Networking – just the word used to make me come out in a sweat and a dark cloud would descend. Don’t get me wrong I'm not an introvert, and I can talk (even in my sleep!) I have presented in front of 500 people before but for some reason, the thought of having to engage and force people to speak to me fills me with dread. I would do anything to avoid it, even scheduling a dentist appointment and when I do find myself attending I would arrive right at the last minute, decide it was necessary to check out the toilets several times over and leave early with some lame excuse.

Now I’m not saying it’s my idea of a perfect day, but I’ve put my big girl pants on and can say I am getting more comfortable with this networking thing and in fact I now average about 2 networking opportunities a month and instead of it being outside my comfort zone it's now on the peripheral!

So what’s changed I hear you say…… I’ve decided to think differently about it and here is how.

Step away from the crowded room. When we think networking we imagine this cold hotel room, with the token buffet and lots of people mingling around. STOP! Networking in its true sense is about meeting new people who could be potential clients or connect you to potential clients. How you meet these people is up to you. It could be online, a one on one discussion, networking is not limited to organised events. Think about activities you like doing where your potential clients could be or join a group where you have a common interest providing you with your opening intro. Maybe you have met someone that intrigues you and you believe could be a good connection, why not invite them out for coffee. Think about it as an opportunity to get to know someone new as opposed to a networking meeting.

Have a conversation. You are at your networking opportunity and now you need to sell. FALSE! Ultimately you may want this person to become your next client or refer 5 people to you, but before then you need to build that rapport and make a connection. Show interest in your person, find out about their story, what issues they are facing. If you engage and show interest in someone then they will find interest in you.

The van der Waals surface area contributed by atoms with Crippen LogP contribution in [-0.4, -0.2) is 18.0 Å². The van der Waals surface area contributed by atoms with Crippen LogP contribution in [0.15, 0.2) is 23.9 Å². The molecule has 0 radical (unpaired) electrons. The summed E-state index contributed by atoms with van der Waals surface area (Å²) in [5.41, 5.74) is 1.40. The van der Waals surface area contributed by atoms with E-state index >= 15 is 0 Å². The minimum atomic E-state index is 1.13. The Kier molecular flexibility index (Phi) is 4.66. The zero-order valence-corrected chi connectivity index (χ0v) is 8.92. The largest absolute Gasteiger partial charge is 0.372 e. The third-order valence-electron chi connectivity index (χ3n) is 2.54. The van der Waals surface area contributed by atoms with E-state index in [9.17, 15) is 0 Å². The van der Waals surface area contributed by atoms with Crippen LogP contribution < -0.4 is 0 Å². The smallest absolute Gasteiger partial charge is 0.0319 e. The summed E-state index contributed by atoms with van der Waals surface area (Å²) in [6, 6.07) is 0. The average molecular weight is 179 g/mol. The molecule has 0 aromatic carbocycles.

Be vulnerable. You have a whole world of potential customers, but in order for them to benefit from your service or product, you have to let them know what you do. For example, my mission is to help people be their happiest self, yet if they don’t know what I do, how can they ask me for help.

Become the connector. As you engage in conversation and get to know someone on a deeper level ask them what they need, what they are working on, you may have something that you can share with them, a document, piece of advice or a contact. People love to help people and if you show this commitment, they will remember you and think of you next time they need your services.

And if you are stepping into that cold hotel room full of people, here are my top 4 survival tips:

  1. Do your research If you know someone who has been to one of these events before, ask them for the low down, what the format is like.
  2. Prepare – Have a couple of questions in your back pocket that you can use to find out about each person you engage.
  3. Take someone with you – Maybe you have an existing client or a supplier that you think would benefit from the event also. This enables you to deepen your relationship with them and have an ally.
  4. Get involvedTake an active role at the event. If you are the meeter/greeter, people will approach you and you automatically have an initial conversation lined up.

What has worked for you when it comes to networking share here. Know someone who hates network? Why not send them this blog.

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